While in Vermont last month, President Obama called for a "doubling down" in support of clean energy. Prior to taking the stage before thousands of Vermonters, he was introduced by Jeanne Morrissey, the head of a local contracting company. Most spectators were unaware that one of the last times Jeanne spoke in public she stood before a field of solar trackers and fought back tears as she explained how the project provided her workers employment, and enabled them to feed their families during tough economic times. (You can see it on YouTube.)
As Vermonters — citizens of a state that was just ranked No.1 in the country for “green jobs per capita” by the Labor Department — we've really got something to be proud of.
But Vermont's (and the nation's) growing renewable energy industry is creating far more than just "green jobs." When a solar tracker manufactured by our Williston-based company is installed, whether it's just one behind a house or 300 on a farm, an entire chain of activity is triggered: metal work from NSA Industries in St. Johnsbury and Northeast Precision in Lyndonville, components from Milton, cable assemblies from Rutland County, electrical boards from Grennon's Solder Works in Bristol. In an era where our economy seems to be offshoring virtually everything, we were recently able to on-shore circuit board assembly away from Taiwan and over to Image-Tek — a company based in Springfield, Vt.
And that's just on the manufacturing side. Our Vermont installers, Backspin Renewables, Solar Tech, Integrated Solar and Building Energy, are hard at work across the state selling and installing this Vermont-made product.
Companies like Sunward, a Vergennes-based solar hot water manufacturer, trigger an entirely different chain reaction of job creation during manufacturing of its technology.
Producing renewable, local energy with technologies manufactured literally in our backyard is in the very best of Vermont traditions. I think back to the idle sawmill that once churned away in my hometown of Calais. In its day, it was using clean, local energy to produce the products people needed. That's now again possible in the 21st Century.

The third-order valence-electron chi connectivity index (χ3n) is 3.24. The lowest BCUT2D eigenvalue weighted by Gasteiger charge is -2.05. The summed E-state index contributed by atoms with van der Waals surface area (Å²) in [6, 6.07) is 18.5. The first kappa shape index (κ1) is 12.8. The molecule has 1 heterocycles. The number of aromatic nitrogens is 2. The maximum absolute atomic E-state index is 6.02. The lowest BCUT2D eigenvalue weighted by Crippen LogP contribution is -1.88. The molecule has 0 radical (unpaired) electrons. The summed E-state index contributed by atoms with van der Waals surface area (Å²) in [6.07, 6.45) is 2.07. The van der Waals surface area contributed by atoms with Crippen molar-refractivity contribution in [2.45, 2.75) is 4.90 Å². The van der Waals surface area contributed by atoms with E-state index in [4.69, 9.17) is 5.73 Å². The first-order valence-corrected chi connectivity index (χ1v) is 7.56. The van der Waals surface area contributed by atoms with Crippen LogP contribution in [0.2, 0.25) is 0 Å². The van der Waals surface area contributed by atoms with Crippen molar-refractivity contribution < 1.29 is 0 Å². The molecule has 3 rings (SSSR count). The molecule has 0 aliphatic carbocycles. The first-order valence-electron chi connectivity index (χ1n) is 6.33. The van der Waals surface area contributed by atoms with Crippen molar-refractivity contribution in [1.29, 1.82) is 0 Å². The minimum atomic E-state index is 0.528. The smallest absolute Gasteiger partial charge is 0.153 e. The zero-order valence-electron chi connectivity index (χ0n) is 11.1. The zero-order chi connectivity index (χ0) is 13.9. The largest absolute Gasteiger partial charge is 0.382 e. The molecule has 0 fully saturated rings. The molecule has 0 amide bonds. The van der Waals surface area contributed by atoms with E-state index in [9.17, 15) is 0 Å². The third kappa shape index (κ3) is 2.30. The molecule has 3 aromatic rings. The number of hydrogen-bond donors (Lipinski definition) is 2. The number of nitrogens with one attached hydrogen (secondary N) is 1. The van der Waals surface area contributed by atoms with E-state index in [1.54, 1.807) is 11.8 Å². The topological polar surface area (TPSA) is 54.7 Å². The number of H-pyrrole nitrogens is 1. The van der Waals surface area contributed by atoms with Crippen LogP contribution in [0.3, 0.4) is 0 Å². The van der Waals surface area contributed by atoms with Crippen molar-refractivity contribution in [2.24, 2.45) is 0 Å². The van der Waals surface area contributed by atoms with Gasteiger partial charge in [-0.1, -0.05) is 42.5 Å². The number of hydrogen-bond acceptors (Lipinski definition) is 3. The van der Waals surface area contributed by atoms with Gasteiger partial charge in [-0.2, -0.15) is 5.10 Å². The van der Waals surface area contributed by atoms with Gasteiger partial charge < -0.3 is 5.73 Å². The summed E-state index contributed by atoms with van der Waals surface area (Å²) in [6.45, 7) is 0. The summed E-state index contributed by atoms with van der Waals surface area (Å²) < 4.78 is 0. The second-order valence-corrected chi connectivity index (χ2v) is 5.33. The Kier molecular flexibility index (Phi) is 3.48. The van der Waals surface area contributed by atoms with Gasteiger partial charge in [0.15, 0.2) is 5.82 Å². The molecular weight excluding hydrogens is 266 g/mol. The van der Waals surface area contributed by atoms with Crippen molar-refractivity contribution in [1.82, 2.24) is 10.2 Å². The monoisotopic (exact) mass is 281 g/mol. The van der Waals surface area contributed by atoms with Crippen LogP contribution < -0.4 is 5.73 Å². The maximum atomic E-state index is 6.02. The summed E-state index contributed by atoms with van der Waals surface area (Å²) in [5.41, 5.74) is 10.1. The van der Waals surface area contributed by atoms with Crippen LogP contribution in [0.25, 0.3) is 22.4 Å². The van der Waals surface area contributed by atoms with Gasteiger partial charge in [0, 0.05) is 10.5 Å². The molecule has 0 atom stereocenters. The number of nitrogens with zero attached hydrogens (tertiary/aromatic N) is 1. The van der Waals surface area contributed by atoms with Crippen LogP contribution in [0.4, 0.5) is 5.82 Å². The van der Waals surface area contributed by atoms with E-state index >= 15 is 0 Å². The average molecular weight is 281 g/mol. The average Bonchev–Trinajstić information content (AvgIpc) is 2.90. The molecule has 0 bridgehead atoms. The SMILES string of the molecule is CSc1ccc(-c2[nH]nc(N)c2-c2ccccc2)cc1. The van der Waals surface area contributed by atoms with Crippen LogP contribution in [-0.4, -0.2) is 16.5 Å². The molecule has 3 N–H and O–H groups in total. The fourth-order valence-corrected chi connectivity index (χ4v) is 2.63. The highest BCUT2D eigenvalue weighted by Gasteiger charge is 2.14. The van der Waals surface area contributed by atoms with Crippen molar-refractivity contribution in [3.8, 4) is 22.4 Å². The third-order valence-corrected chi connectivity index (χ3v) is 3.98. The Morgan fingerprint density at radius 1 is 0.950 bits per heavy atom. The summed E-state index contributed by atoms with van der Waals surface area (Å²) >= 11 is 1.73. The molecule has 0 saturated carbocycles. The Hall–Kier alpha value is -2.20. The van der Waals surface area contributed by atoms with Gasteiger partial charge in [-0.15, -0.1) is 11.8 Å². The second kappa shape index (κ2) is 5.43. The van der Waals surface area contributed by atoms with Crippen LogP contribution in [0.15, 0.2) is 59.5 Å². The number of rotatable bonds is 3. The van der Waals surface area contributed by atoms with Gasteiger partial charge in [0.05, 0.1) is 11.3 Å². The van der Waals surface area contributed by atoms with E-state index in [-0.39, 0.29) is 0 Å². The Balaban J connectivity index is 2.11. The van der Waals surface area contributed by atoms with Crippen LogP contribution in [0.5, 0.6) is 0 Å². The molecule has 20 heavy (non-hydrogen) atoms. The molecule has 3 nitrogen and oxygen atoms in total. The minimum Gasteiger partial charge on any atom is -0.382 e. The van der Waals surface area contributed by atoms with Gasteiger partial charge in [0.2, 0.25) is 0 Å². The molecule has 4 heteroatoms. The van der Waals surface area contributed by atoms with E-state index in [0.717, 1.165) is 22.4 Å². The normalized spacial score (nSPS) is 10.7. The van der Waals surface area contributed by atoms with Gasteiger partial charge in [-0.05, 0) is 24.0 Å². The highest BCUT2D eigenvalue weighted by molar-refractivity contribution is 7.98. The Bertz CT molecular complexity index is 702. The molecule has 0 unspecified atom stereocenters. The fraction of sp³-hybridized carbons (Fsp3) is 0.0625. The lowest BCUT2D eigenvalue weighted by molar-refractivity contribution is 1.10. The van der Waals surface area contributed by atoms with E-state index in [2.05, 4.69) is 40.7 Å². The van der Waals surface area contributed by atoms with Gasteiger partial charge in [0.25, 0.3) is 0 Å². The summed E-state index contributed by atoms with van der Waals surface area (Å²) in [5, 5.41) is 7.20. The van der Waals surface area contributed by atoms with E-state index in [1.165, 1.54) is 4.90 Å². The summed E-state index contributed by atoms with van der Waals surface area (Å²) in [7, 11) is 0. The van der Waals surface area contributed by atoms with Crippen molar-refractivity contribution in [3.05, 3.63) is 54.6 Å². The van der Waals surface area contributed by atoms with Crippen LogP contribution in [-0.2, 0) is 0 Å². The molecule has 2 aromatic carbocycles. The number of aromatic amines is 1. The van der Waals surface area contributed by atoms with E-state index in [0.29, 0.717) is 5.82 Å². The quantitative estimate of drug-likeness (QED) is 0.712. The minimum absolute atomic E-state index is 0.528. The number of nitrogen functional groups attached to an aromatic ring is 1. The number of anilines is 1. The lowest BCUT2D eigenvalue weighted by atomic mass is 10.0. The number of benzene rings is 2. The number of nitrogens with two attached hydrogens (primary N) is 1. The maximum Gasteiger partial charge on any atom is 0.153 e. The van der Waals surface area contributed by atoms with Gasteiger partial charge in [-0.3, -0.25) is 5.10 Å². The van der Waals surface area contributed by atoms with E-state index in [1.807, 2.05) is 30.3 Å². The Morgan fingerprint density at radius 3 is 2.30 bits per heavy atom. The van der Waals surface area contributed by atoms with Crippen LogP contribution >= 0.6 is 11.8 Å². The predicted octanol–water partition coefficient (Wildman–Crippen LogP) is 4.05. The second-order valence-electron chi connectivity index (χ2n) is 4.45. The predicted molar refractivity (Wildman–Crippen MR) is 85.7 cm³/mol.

Vermont was largely bypassed by the industrial revolution. We've struggled to keep up with the internet and wireless revolutions. We cannot afford to be left out of the clean technology revolution.
But to be clear, each and every state is competing for its own slice of the renewable energy pie. We've seen first hand the number of states that are fighting far more aggressively than Vermont to develop thriving renewable energy markets. If we don't get our policies right and encourage our own industries to grow, we will be left behind.
Here’s an example: last year groSolar — a successful Vermont-based solar energy company — sold its residential business to SolarCity, a national company. However, immediately after the sale SolarCity made clear it had no intention to do business in Vermont due to our limited solar market, which moved potential jobs elsewhere.
Another example is Burlington. A city of 42,000 people and arguably one of the country’s most sustainable cities, it has fewer than 40 net metering systems that produce as much as Hinesburg, a town 1/10th its size. Our policies need to be right or this clean energy revolution will pass us by.
So what can the legislature and Governor Peter Shumlin do before the end of this session?
We've got a choice. Policymakers have a choice. Vermont can manufacture clean technologies installed by local workers producing the renewable energy we need for decades. Or, we can let the industry of the 21st Century pass us by. Let's choose right.
Andrew Savage of Burlington is on the executive management team of AllEarth Renewables and is former Deputy Chief of Staff for Rep. Peter Welch.
The information and views expressed in this blog post are solely those of the author and not necessarily those of RenewableEnergyWorld.com or the companies that advertise on this Web site and other publications. This blog was posted directly by the author and was not reviewed for accuracy, spelling or grammar.
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